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Discussion in 'Trucks and Trailers' started by nick-bigfootlawn, Feb 27, 2007.
Do I need electric brakes for a single axle trailer?
NO iT ALL DEPENDS ON WHAT YOUR HAULING ON IT.
what are you haling it with is a nother factor i towed a 12 foot trailer for 6 years with a full size half ton chevy and had no problems
i just bought a new 16 ft trailer this year and ordered the surge brakes instead of electric makes more sense to me since i tow with a couple of vehicles
also check with your states laws
Little OT but whats the difference between surge and eletric brakes?
Personally, after equipping my trailer with electric brakes I will never own a trailer w/o brakes again.
I tow a Single Axle 12' trailer with an F350 PSD, and I still have brakes on it. It's a lot cheaper to replace the brakes on the trailer than it is to replace them on the truck. It also makes a big difference in braking performance when you've got 3500# behind you.
Re: differences. Electric brakes are powered from the vehicle and use a magnet to do activate the brakes, surge brakes have a special designed coupler that engages hydraulic brakes based on how hard the trailer is pushing on the tow-ball.
I prefer electric, so I can have brakes while in reverse.
my trailer with surge brakes is equiped with a reverse lock out mechanism which means when im reversing the brakes are disengaged not all surge brakes have that but the one i order does fo the reason i do alot of reversing and was told horror stories about them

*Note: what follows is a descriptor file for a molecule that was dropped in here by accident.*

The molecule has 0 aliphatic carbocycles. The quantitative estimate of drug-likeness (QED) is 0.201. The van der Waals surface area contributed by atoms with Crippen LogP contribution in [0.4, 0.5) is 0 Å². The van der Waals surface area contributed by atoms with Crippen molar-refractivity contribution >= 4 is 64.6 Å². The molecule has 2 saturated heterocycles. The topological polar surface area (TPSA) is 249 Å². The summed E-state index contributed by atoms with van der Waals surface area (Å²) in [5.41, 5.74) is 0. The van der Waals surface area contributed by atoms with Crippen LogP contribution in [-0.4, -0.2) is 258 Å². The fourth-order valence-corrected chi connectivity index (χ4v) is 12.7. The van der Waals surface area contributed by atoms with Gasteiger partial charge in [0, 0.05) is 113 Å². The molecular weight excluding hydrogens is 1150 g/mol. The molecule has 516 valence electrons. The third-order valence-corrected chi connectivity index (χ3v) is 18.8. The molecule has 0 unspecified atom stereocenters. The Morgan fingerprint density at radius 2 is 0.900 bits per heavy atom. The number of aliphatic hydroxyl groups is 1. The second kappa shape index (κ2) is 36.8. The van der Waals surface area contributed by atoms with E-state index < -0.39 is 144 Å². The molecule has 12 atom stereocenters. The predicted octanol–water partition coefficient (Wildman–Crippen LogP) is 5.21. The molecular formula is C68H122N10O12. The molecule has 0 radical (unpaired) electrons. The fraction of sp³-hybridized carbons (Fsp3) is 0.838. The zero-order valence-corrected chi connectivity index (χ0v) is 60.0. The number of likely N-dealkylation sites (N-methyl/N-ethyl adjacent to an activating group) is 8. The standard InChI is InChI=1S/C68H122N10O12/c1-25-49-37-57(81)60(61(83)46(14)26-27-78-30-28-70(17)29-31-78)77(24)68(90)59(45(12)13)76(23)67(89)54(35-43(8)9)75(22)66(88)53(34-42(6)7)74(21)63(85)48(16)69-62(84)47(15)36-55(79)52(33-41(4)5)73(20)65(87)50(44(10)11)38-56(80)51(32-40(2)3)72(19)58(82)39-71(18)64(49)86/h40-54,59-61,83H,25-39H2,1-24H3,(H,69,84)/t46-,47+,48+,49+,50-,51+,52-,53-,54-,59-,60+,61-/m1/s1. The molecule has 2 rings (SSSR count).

like i said before i got surge brakes because i tow with several vehicles to equip every vehicle with electric brake controlers i would have a fortune into it
you can outfit all the trucks with harnesses and then just move the controller to each truck. I'd recommend the Tekonsha Prodigy.
but my parents would not want to mount the controllers in there vehicles to get the surge brakes with reverse lockout it cost me $375
In Indiana you need electric brakes for single axles and if iam not mistaken any trailer built after 2005 has to have brakes on each axle at least in Indiana they do . Also if you use the trailer for a business ie lawncare and running it as such if you tip the scales RATING at over 10000 pounds you need DOT numbers ( not actual weight or what you are hauling but if truck and trailer combo is RATED at such ) If you dont comply you might meet a friendly DOT guy or gal And likely a Judge to pay your fine, Had a guy i know who didnt have his DOT numbers and got stopped by DOT guys end result 1 ticket and 11 warnings ........ and his truck and trailer looked very nice and safe too